# OpenGL terrain geometry calculation and rendering

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Im trying to implement a basic terrain renderer following the one explained in chapter 7 of Opengl game programming book. But the result is a weird mesh far from looking like a terrain. Can somebody see if Im missing something in the following code? Iti copied from the book with very few modifications.
// this is the map for heights
float hm[MAP_Z][MAP_X]={
{0,0,2.0,0,0,0,5.0,0,0,0},
{0,2.0,0,0,0,0,0,0,0,0},
{0,0,0,1.0,0,0,0,0,0,0},
{0,0,0,0,0,0,0,0,0,0},
{2,0,0,0,0,4.1,0,0,0,0},
{0,0,0,0,0,0,0,0,0,0},
{2,0,0,0,0,0,0,0,2.0,0},
{0,0,0,0,2.0,0,0,0,0,0},
{0,0,3.0,0,0,0,0,0,0,0},
{0,0,0,0,0,0,4.0,0,0,0}
};

//here is the code to calculate the geometry

for (z=0;z<MAP_Z;z++) {
for (x=0;x<MAP_X;x++) {
terrain[x][z][0]=x*ts;
terrain[x][z][1]=hm[z][x];
terrain[x][z][2]=z*ts;
}//for x
}//for z

//this is the rendering code

glBindTexture(GL_TEXTURE_2D,grass);
for (z=0;z<=9;z++) {
glBegin(GL_TRIANGLE_STRIP);
for (x=0;x<=9;x++) {
//vertex 0 glColor3f(terrain[x][z][0]/255.0,terrain[x][z][1]/255.0,terrain[x][z][2]/255.0);
glTexCoord2f(0.0,0.0);
glVertex3f(terrain[x][z][0],terrain[x][z][1],terrain[x][z][2]);
//vertex 1 glColor3f(terrain[x+1][z][1]/255.0,terrain[x+1][z][1]/255.0,terrain[x+1][z][2]/255.0f);
glTexCoord2f(1.0,0.0);
glVertex3f(terrain[x+1][z][1],terrain[x+1][z][1],terrain[x+1][z][2]);
//vertex 2 glColor3f(terrain[x][z+1][1]/255.0,terrain[x][z+1][1]/255.0,terrain[x][z+1][2]/255.0);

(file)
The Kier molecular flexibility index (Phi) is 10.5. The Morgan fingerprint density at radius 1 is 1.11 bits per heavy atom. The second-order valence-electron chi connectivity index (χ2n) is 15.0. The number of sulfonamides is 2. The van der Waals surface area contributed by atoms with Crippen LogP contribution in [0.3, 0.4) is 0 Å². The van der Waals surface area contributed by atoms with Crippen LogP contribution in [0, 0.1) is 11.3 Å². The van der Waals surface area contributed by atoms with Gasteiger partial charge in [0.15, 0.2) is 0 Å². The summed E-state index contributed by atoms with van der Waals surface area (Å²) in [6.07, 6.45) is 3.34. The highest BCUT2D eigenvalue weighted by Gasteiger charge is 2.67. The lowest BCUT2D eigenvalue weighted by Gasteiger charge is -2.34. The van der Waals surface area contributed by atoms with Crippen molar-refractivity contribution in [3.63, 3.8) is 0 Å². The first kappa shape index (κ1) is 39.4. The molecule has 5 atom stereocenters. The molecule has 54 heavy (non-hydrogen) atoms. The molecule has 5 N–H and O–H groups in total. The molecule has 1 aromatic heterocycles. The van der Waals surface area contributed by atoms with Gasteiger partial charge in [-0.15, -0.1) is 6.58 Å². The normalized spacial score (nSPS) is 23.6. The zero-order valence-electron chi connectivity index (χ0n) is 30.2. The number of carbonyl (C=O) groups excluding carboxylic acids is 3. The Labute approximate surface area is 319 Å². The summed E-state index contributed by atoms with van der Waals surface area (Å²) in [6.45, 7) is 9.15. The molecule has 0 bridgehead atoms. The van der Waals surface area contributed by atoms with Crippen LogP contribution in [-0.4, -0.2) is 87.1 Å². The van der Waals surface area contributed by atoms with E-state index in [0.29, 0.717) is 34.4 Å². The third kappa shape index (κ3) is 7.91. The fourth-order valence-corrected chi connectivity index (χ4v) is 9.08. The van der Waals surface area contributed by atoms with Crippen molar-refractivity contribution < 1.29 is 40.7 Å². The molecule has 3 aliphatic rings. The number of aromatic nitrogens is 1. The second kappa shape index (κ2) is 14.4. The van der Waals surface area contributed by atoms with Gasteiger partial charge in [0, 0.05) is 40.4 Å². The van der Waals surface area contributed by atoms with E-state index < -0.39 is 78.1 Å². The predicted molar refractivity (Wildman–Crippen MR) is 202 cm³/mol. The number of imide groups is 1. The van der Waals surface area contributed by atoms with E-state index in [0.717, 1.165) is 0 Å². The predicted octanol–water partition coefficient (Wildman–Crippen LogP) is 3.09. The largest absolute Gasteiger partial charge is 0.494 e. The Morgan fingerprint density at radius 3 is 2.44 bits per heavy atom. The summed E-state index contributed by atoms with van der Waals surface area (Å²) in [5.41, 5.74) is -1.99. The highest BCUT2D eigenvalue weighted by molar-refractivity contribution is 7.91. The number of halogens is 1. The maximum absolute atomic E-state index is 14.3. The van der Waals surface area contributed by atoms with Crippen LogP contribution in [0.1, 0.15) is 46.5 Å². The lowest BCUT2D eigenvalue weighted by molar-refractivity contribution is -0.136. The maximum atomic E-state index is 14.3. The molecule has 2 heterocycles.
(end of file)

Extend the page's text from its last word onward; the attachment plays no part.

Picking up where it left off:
glTexCoord2f(0.0,1.0);
glVertex3f(terrain[x][z+1][1],terrain[x][z+1][1],terrain[x][z+1][2]);
//vertex 3 glColor3f(terrain[x+1][z+1][1]/255.0,terrain[x+1][z+1][1]/255.0,terrain[x+1][z+1][2]/255.0);
glTexCoord2f(1.0,1.0); glVertex3f(terrain[x+1][z+1][1],terrain[x+1][z+1][1],terrain[x+1][z+1][2]);

}
glEnd();
}


I got this:

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Quote:
  glTexCoord2f(0.0,0.0); glVertex3f(terrain[x][z][0],terrain[x][z][1],terrain[x][z][2]); //vertex 1 glColor3f(terrain[x+1][z][1]/255.0,terrain[x+1][z][1]/255.0,terrain[x+1][z][2]/255.0f); glTexCoord2f(1.0,0.0); glVertex3f(terrain[x+1][z][1],terrain[x+1][z][1],terrain[x+1][z][2]); //vertex 2 glColor3f(terrain[x][z+1][1]/255.0,terrain[x][z+1][1]/255.0,terrain[x][z+1][2]/255.0); glTexCoord2f(0.0,1.0); glVertex3f(terrain[x][z+1][1],terrain[x][z+1][1],terrain[x][z+1][2]); //vertex 3 glColor3f(terrain[x+1][z+1][1]/255.0,terrain[x+1][z+1][1]/255.0,terrain[x+1][z+1][2]/255.0); glTexCoord2f(1.0,1.0); glVertex3f(terrain[x+1][z+1][1],terrain[x+1][z+1][1],terrain[x+1][z+1][2]);

Each line should have one [0], one [1], and one [3] on it.

void Add_glVertex( Terrain_Type terrain, int x, int z ) {   glVertex3f(terrain[x][z][0],terrain[x][z][1],terrain[x][z][2]);}

(I don't know what type your terrain variable is, but Terrain_Type should be that type. Use a typedef if you have to.)

   glTexCoord2f(0.0,0.0);   Add_glVertex(terrain, x, z);   glTexCoord2f(1.0,0.0);   Add_glVertex(terrain, x+1, z);   glTexCoord2f(0.0,1.0);   Add_glVertex(terrain, x, z+1);   glTexCoord2f(1.0,1.0);   Add_glVertex(terrain, x+1, z+1);

Not only is the above code much cleaner looking, it also prevents you from "copy-paste" style typos.

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Thanks, that was the problem. For some reason I made a mistake when typing.

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That "some reason" you speak of is because you're human and humans make mistakes. The above poster has given you some good advice to account for this fact. Copy-paste errors can be the bane of your existance if you're not careful, conscientiously working to avoid these types of errors will save you a lot of wasted time and trouble in the future :)

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